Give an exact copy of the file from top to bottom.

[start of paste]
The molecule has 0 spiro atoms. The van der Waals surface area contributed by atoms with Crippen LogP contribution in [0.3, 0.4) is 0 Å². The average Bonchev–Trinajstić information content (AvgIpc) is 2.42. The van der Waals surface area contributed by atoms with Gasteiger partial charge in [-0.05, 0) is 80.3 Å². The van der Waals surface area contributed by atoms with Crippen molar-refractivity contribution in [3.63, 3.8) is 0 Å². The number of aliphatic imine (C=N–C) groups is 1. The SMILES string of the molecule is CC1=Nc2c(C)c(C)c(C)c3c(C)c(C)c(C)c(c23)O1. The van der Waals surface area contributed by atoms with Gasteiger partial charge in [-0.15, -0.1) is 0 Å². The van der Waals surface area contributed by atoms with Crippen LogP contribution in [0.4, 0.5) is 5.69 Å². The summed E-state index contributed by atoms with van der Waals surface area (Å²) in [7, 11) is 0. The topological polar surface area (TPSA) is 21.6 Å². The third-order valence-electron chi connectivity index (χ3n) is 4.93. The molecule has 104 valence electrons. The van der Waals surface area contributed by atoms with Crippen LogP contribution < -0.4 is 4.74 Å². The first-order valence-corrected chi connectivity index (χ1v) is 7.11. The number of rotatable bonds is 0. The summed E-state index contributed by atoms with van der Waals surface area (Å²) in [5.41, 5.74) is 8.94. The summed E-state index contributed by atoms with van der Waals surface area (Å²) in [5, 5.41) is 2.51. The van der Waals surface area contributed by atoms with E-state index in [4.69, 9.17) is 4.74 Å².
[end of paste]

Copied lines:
The molecule has 0 spiro atoms. The van der Waals surface area contributed by atoms with Crippen LogP contribution in [0.3, 0.4) is 0 Å². The average Bonchev–Trinajstić information content (AvgIpc) is 2.42. The van der Waals surface area contributed by atoms with Gasteiger partial charge in [-0.05, 0) is 80.3 Å². The van der Waals surface area contributed by atoms with Crippen molar-refractivity contribution in [3.63, 3.8) is 0 Å². The number of aliphatic imine (C=N–C) groups is 1. The SMILES string of the molecule is CC1=Nc2c(C)c(C)c(C)c3c(C)c(C)c(C)c(c23)O1. The van der Waals surface area contributed by atoms with Gasteiger partial charge in [-0.15, -0.1) is 0 Å². The van der Waals surface area contributed by atoms with Crippen LogP contribution in [0.4, 0.5) is 5.69 Å². The summed E-state index contributed by atoms with van der Waals surface area (Å²) in [7, 11) is 0. The topological polar surface area (TPSA) is 21.6 Å². The third-order valence-electron chi connectivity index (χ3n) is 4.93. The molecule has 104 valence electrons. The van der Waals surface area contributed by atoms with Crippen LogP contribution < -0.4 is 4.74 Å². The first-order valence-corrected chi connectivity index (χ1v) is 7.11. The number of rotatable bonds is 0. The summed E-state index contributed by atoms with van der Waals surface area (Å²) in [5.41, 5.74) is 8.94. The summed E-state index contributed by atoms with van der Waals surface area (Å²) in [5, 5.41) is 2.51. The van der Waals surface area contributed by atoms with E-state index in [4.69, 9.17) is 4.74 Å².